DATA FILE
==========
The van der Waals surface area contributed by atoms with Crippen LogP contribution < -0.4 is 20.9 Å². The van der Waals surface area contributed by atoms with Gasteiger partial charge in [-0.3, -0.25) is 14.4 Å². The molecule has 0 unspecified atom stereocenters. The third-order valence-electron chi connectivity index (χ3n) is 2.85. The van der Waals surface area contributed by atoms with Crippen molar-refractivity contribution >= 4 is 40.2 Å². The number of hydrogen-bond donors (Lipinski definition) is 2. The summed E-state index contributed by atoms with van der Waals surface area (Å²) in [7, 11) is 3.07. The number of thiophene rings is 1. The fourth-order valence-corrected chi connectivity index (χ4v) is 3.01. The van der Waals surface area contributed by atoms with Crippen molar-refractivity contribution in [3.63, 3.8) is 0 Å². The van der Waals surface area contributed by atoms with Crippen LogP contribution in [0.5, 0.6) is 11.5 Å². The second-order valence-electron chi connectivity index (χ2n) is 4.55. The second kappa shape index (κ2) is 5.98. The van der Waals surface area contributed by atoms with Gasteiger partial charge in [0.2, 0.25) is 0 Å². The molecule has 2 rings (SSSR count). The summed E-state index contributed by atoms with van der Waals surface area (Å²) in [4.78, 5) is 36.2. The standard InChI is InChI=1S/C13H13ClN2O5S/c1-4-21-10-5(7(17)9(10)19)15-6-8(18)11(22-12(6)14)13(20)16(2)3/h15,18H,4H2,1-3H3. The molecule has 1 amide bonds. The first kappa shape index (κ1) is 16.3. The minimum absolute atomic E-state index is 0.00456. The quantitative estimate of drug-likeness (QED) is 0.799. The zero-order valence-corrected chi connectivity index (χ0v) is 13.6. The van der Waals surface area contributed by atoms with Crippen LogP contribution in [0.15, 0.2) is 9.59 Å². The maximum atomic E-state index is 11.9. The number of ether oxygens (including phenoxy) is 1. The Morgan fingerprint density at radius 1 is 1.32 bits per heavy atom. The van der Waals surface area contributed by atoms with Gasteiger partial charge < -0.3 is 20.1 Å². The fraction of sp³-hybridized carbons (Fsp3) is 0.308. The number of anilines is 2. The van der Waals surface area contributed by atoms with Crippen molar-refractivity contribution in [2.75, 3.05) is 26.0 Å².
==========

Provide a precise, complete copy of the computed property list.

The van der Waals surface area contributed by atoms with Crippen LogP contribution < -0.4 is 20.9 Å². The van der Waals surface area contributed by atoms with Gasteiger partial charge in [-0.3, -0.25) is 14.4 Å². The molecule has 0 unspecified atom stereocenters. The third-order valence-electron chi connectivity index (χ3n) is 2.85. The van der Waals surface area contributed by atoms with Crippen molar-refractivity contribution >= 4 is 40.2 Å². The number of hydrogen-bond donors (Lipinski definition) is 2. The summed E-state index contributed by atoms with van der Waals surface area (Å²) in [7, 11) is 3.07. The number of thiophene rings is 1. The fourth-order valence-corrected chi connectivity index (χ4v) is 3.01. The van der Waals surface area contributed by atoms with Crippen molar-refractivity contribution in [3.63, 3.8) is 0 Å². The van der Waals surface area contributed by atoms with Crippen LogP contribution in [0.5, 0.6) is 11.5 Å². The second-order valence-electron chi connectivity index (χ2n) is 4.55. The second kappa shape index (κ2) is 5.98. The van der Waals surface area contributed by atoms with Gasteiger partial charge in [0.2, 0.25) is 0 Å². The molecule has 2 rings (SSSR count). The summed E-state index contributed by atoms with van der Waals surface area (Å²) in [4.78, 5) is 36.2. The standard InChI is InChI=1S/C13H13ClN2O5S/c1-4-21-10-5(7(17)9(10)19)15-6-8(18)11(22-12(6)14)13(20)16(2)3/h15,18H,4H2,1-3H3. The molecule has 1 amide bonds. The first kappa shape index (κ1) is 16.3. The minimum absolute atomic E-state index is 0.00456. The quantitative estimate of drug-likeness (QED) is 0.799. The zero-order valence-corrected chi connectivity index (χ0v) is 13.6. The van der Waals surface area contributed by atoms with Crippen LogP contribution in [0.15, 0.2) is 9.59 Å². The maximum atomic E-state index is 11.9. The number of ether oxygens (including phenoxy) is 1. The Morgan fingerprint density at radius 1 is 1.32 bits per heavy atom. The van der Waals surface area contributed by atoms with Gasteiger partial charge < -0.3 is 20.1 Å². The fraction of sp³-hybridized carbons (Fsp3) is 0.308. The number of anilines is 2. The van der Waals surface area contributed by atoms with Crippen molar-refractivity contribution in [2.75, 3.05) is 26.0 Å².